Monday, January 24, 2011

How Long Do We Sing This Song?

Psalm 40:1-11
Matthew 9:9-13

Preached in the Center Moreland Charge, January 16, 2011

Some of you probably know by now that one of my favorite bands is U2. You may not know that I came to them very late, less than 10 years ago. When I was a campus minister in Texas, I had a group of students who were all friends and looking for a home. Most of them were musicians of a sort, and they played together a lot. Usually they would play in a way that turned to worship naturally. Listening to them from my office, I would hear a lot of the usual type of music, the praise choruses, the Rich Mullins repertoire. But there were some songs that didn’t fit-and I thought I’d heard them in decidedly non-worship settings, like school dances and MTV (back when they played music).

Sure enough, they were playing U2. and it was about that time there were a number of books that were dissecting the spiritual content of u2’s music.

Preachers sometimes are behind the trends, so I got a book or two to try to get into a place where I could be of spiritual help to them, and one actually had a Bible study based on U2’s music in the back. (I still have that book, if anyone would like to do that study.)

What ended up happening is that we did a series of worship services that were based on the music of U2, with one video being shown, and the band playing one live, and the message being inspired by the scripture that inspired the songs.

And I ended up being a fan.

One of the most overt scriptural references in U2’s music was a song that was pretty early in U2’s career, a song called “40”. And it was inspired by this morning’s Psalm.

I will wait patiently for the Lord, he inclined and heard my cry
He lifted me up out of the pit, out of the miry clay
I will sing, sing a new song,
I will sing, sing a new song,

He set my feet upon the rock, and made my footsteps firm
Many will see, many will see and fear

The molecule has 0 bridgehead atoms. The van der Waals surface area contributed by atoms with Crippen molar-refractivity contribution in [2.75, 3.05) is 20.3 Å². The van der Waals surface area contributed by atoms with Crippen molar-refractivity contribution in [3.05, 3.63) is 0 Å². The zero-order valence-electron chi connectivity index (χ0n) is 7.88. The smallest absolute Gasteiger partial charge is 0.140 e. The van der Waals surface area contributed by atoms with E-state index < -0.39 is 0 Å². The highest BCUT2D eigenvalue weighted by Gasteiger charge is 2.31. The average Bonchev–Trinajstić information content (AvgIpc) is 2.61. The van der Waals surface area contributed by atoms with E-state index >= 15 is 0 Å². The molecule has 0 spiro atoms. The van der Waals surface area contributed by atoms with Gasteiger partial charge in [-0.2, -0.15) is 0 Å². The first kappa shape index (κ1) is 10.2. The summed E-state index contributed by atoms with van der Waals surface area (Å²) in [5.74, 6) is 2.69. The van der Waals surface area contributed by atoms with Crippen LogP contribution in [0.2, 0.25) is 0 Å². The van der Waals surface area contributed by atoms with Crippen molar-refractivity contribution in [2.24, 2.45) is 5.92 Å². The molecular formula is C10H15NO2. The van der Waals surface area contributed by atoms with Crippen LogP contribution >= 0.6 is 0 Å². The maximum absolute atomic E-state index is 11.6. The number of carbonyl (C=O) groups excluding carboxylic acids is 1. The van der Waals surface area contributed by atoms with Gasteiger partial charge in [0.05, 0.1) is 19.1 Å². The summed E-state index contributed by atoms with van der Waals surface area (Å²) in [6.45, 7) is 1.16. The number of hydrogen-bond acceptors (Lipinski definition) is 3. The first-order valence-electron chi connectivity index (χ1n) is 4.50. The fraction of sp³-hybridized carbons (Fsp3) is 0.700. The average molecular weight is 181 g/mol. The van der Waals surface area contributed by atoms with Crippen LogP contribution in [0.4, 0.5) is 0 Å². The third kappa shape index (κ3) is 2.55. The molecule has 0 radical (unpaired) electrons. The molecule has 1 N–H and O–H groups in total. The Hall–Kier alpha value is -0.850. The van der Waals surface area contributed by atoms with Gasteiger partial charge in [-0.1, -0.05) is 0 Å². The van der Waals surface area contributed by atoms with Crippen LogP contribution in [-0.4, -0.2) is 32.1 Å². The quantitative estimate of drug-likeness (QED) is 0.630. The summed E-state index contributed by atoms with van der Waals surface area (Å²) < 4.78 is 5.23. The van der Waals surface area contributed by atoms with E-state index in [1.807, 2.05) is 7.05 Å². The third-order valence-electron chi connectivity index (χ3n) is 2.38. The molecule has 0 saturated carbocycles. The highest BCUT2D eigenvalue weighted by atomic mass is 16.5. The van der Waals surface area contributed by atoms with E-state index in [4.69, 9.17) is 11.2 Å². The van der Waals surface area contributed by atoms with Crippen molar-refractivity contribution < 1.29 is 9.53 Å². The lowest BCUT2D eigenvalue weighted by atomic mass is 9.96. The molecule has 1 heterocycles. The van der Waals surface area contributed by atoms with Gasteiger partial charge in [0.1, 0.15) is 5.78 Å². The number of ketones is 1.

I will sing, sing this song
I will sing, sing this song

How Long, how long do we sing this song?

It’s a song of confidence in the presence and activity of the Lord, and echoes the song that first made U2 notable, a song about the Troubles in Northern Ireland, called “Sunday Bloody Sunday”. They both have the question “how Long to sing this song?” When will these troubles cease? How long must we sing and praise you, O Lord, I think they might be asking.

When you read deeper into the psalm, you get to the passage that caught my eye.
“Sacrifice and offering you do not desire, but you have given me an open ear. Burnt offering and sin you have not required.”

It starts a discussion, this passage. It’s clear for many of us why we come to church, but why do we do some of the things we do? Why do we do a doxology as the offering comes forward? Why do we either affirm our faith or confess our sins together? It seems clear why we read scripture, and why there is a sermon, or a message, but why this other stuff, especially since God does not require sacrifices and offerings?

Why do we praise God, who is omnipotent, who created us, and who knows our innermost hearts and minds? Why should we praise God when God knows if we’re lying as we stand here?

Well, I don’t think God does. But I do think we do.

I think we need to be reminded of the basics of our faith. I think we need to be reminded that we fall short of God’s intention for us. I think we need to be reminded that God is great, but he has given us a great charge, to be God’s people on earth. If we are not the evidence of God among our fellow human beings, then there will not be any evidence.

How Long do we sing this song? Our whole Lives.
How long do we sing of our Joy in God? Our whole lives.
How long to we raise lament, how long do we express our sadness and anger to God?

How long do we have a real, honest, troubling at times, loving always, relationship with God?

Our whole lives.


Let me tell you a story. There was once a man called Matthew, and he did a job that put him at odds with his birth culture, and placed him in a place in between them and the dominant alien Empire that ruled his land. He was generally ostracized from his native people, and I’d imagine even the family holidays were a little tense.

And yet, there was a man who came along one day, saw Matthew working at his tax booth, and said “Matthew, follow me”. He did, and at dinner, sitting with this man and his followers, he noticed that there were many other people he knew who were also at odds with their people sitting around the table too. The people who were “right with God” asked why this teacher, this rabbi, was sitting with such sinners, and the teacher replied that those who are well have no need of a physician, but those who are sick.”

Then he says this: “I desire mercy, not sacrifice.” And he tells the Pharisees, and probably everyone there, to go learn what that means.

Why do we sing this song? God does not desire our sacrifice, or our offerings. But we need to give of ourselves. We need to prove to ourselves how central our faith is to us. We need to confess our sins to be reminded we are sinners. We need to affirm our faith to be reminded what it is we believe.

What God does desire is mercy. What God does require of us is to be loving, human, grace filled people. All that we do as a church is to support this mission, to strengthen this message.

How long do we sing this song?

Our whole lives.

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